Fig. 8: Wear surface micrograph at the load of 40 kgf in the presence of 5% TCP-CJO

Image for - Four-Ball Study of Tricresyl Phosphate Effect to Jatropha Oil for Transmission Oil Application
Fig. 9: Wear surface micrograph at the load of 80 kgf in the presence of 5% TCP-CJO

Image for - Four-Ball Study of Tricresyl Phosphate Effect to Jatropha Oil for Transmission Oil Application
Fig. 10: Surface micrograph and associated EDX spectra at the load of 40 kgf in the presence of CJO only

Image for - Four-Ball Study of Tricresyl Phosphate Effect to Jatropha Oil for Transmission Oil Application
Fig. 11: Surface micrograph and associated EDX spectra at the load of 40 kgf in the presence of 5% TCP-JO

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Fig. 12: EDX spectra of 5% TCP-JO loaded with 80 kgf load

Image for - Four-Ball Study of Tricresyl Phosphate Effect to Jatropha Oil for Transmission Oil Application
Fig. 13: Surface micrograph and associated EDX spectra at the load of 80 kgf in the presence of 5% TCP-JO elastohydrodynamic to boundary lubrication regime, anti wear additive like TCP will work effectively

DISCUSSION

TCP is non viscous ashless antiwear additives used in lubricant formulation. Therefore, it would not affect viscosity of the base oil. However, the viscosity of jatropha oil, as base oil, could be increased by addition of proper viscosity index improver. In lubrication theory, viscosity has significant effect if machine components operate in hydrodynamic lubrication regime. In this regime, the surfaces are fully separated by lubricant oil thus the surfaces are not in direct contact. But when the lubrication regime changes to elastohydrodynamic to boundary lubrication regime, anti wear additive like TCP will work effectively.

Highly loaded machine component such as gears mostly operates in elastohydrodynamic to boundary lubrication regimes. From friction characteristics graph of the oil samples, it can be concluded that the oil operates in elastohydrodynamic regime where the friction coefficients are still <0.1. When load increased to 80 kgf, high static friction coefficient of steel lubricated with crude jatropha might caused by oil film was insufficiently formed at beginning of sliding resulting in high plastic deformation of contact asperities. The dynamic friction also still high at the rest of sliding and the sliding was in boundary lubrication regime (>0.1). Although most seed oil has good boundary lubrication properties, addition of anti wear additives is surely able to enhance its lubrication properties. Addition of TCP significantly provided sufficient protection layer to separate the surfaces at beginning of sliding and also reduced friction to the rest of sliding.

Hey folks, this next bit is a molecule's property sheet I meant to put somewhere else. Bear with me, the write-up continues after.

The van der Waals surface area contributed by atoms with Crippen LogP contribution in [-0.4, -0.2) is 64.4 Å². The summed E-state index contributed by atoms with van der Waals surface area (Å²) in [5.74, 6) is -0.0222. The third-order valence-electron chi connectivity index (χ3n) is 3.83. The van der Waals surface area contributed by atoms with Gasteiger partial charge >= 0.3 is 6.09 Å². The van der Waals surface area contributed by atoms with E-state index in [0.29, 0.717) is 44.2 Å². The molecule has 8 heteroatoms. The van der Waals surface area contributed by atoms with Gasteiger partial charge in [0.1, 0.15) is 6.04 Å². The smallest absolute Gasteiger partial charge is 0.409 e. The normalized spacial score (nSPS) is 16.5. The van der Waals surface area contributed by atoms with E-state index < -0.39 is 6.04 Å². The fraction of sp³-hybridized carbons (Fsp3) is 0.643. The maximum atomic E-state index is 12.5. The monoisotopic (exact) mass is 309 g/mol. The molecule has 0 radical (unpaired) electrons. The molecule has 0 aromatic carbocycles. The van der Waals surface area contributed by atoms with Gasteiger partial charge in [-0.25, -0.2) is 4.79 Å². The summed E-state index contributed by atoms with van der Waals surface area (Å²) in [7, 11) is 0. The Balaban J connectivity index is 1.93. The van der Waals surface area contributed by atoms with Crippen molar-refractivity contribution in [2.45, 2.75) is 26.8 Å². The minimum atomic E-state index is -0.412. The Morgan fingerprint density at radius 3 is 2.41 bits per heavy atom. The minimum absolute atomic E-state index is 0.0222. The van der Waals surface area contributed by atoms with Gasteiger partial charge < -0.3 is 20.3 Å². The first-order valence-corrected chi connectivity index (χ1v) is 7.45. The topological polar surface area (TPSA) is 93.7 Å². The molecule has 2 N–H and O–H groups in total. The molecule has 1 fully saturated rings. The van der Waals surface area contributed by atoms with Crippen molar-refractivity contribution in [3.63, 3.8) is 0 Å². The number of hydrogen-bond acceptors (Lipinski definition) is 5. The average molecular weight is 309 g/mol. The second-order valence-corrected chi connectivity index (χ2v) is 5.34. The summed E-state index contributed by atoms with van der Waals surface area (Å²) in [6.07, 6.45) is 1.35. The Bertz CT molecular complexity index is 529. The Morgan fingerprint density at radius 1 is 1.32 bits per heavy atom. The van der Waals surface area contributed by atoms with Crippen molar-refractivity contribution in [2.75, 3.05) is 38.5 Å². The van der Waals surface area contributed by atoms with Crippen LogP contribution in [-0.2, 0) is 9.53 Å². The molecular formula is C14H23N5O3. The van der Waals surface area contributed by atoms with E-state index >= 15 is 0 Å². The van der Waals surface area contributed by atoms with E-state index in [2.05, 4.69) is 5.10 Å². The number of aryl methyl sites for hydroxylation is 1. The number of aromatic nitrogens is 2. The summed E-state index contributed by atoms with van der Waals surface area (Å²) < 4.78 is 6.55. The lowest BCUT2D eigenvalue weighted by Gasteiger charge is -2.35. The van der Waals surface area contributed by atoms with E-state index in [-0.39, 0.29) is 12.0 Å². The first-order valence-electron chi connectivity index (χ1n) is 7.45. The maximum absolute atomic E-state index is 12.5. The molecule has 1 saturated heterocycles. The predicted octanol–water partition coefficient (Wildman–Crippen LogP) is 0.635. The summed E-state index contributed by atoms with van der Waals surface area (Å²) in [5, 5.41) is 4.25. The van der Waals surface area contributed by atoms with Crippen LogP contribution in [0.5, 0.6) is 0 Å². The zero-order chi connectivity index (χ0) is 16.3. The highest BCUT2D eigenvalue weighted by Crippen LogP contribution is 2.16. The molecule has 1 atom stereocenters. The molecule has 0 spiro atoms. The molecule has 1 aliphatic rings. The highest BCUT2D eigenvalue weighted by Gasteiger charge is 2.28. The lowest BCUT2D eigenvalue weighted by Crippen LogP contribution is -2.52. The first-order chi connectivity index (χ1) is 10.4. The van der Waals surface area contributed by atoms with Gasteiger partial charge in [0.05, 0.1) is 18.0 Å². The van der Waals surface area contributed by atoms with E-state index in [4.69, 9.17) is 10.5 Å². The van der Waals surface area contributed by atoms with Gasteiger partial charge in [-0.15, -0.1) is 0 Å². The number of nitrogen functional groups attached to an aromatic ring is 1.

In boundary lubrication tendency of wear to occur is high. Adhesive, abrasive, surface fatigue, and chemical wear are common wear mechanism occurred in lubricated gear surfaces (Bartz, 1993). SEM micrograph of steel lubricated with crude jatropha oil reveals that adhesion and abrasion significantly taken place during sliding although this oil has good boundary lubricant. The scuffing even dominantly occurred when the load was increased. When the anti wear additive was added to jatropha oil, effect of adhesion and abrasion significantly reduced. This indicates that addition of TCP increases the formation of protective layer on the wear surface. The EDX spectra result shows occurrence of a typical phosphorous oxide layer. This layer is typically an iron salt layer (Pawlak, 2003), which is believed due to phosphorous compound reaction with iron oxide during the sliding to form iron phosphate. Similar phosphorous layer also found by Ghose et al. (1987), which used auger emission spectroscopy (AES) for their study.

Friction and wear resistance mechanism of this additive might result from complex chemical transformation on the metal surface. According to antiwear additives function, it can form multilayer film which thick enough to supplement marginal hydrodynamic films and prevent asperity contact altogether (Randles, 2006). This can be seen from bearing lubricated with 5%TCP-JO sample friction characteristics. The anti wear additive also able to develop easily replenishable monolayer films that reduce the local shear stress between contacting asperities and are preferentially removed in place of surface material. Others bond chemically with the surface and slowly modify surface asperity geometry by controlled surface material removal until conditions conducive to hydrodynamic film generation reappear (Randles, 2006). This factor is possibly the main reason why the phosphor element was only detected on bearing lubricated with 5%TCP-JO sample loaded with 80 kgf wear surface.

CONCLUSION

Crude jatropha oil has the capability to be used as alternative base stock and TCP is compatible with it and can be used as anti wear additive to enhance tribological properties of the crude jatropha oil.

Addition of TCP has significantly improved wear preventive properties of crude jatropha oil. The improvement in the wear prevention is due to the formation of iron phosphate tribofilm on the steel surface. Additions of TCP also improve friction and lubrication properties of jatropha oil at higher load which also by typical phosphate tribofilm during sliding.

ACKNOWLEDGMENT

The authors would like to thank Universiti Teknologi PETRONAS for funding this research under grant URIF No. 23/2011.